Experimental sepsis: characteristics of activated macrophages and apoptotic cells in the rat spleen.
2006 (English)In: Ann N Y Acad Sci, ISSN 0077-8923, Vol. 1090, 253-64 p.Article in journal (Refereed) Published
Sepsis, being characterized by massive translocation of bacteria into tissues, induces the suppression of the function of both leukocytes and macrophages. The aim of the study was to count activated macrophages (AMs) and apoptotic (Ao) cells in the rat spleen during the period of experimental sepsis and to clarify the associations of these parameters with each other and with leukocyte migration and bacterial translocation into different organs. The Wistar rats were intraperitoneally inoculated with Escherichia coli (E. coli) and were sacrificed after 2, 6, 24, 48, and 120 h. Bacteria and leukocytes in tissues were specifically stained. AMs were identified by immunohistological staining and Ao cells by the TUNEL assay. The high counts of E. coli at 6 h were strongly associated with a low level of the total counts of leukocytes, accompanied by the high translocation of microbes into tissues. In the spleen, lymphocytes, macrophages, and neutrophils with pyknotic nuclei were identified. The count of AMs was highest at 24 h after the inoculation with E. coli; at the same time the Ao cell count began to rise and achieved the highest level 24 h later. Our investigation indicates that the molecular peculiarities of macrophages and their responses to the inflammation process are tissue-specific. In the spleen the activation process involving hematopoietic cells and macrophages was remarkable at the late stage of sepsis, characterized by a high count of Ao cells.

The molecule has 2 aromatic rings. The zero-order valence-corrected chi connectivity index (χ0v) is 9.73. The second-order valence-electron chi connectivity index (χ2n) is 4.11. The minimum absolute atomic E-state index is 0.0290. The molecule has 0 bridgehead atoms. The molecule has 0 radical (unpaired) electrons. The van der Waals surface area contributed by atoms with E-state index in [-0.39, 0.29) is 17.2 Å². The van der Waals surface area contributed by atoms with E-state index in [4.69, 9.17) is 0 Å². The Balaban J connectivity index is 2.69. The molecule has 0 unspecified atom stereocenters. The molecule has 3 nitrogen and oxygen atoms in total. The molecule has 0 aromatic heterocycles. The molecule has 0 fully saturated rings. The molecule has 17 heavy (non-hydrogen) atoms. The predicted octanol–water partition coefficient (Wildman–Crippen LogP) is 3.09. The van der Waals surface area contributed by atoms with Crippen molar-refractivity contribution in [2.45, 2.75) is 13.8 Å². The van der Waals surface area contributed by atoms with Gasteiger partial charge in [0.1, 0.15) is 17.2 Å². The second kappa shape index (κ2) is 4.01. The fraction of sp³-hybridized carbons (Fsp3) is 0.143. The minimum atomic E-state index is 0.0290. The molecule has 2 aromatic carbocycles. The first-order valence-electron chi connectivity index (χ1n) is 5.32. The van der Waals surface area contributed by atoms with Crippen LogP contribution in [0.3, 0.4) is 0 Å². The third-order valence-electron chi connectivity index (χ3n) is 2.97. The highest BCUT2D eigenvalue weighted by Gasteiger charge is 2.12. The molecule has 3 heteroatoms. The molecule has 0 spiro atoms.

Place, publisher, year, edition, pages
2006. Vol. 1090, 253-64 p.
Animals, Apoptosis, Escherichia coli/pathogenicity, Macrophage Activation, Macrophages/*physiology, Male, Rats, Rats; Wistar, Sepsis/microbiology/*pathology, Spleen/*pathology
IdentifiersURN: urn:nbn:se:umu:diva-16505PubMedID: 17384269OAI: oai:DiVA.org:umu-16505DiVA: diva2:156178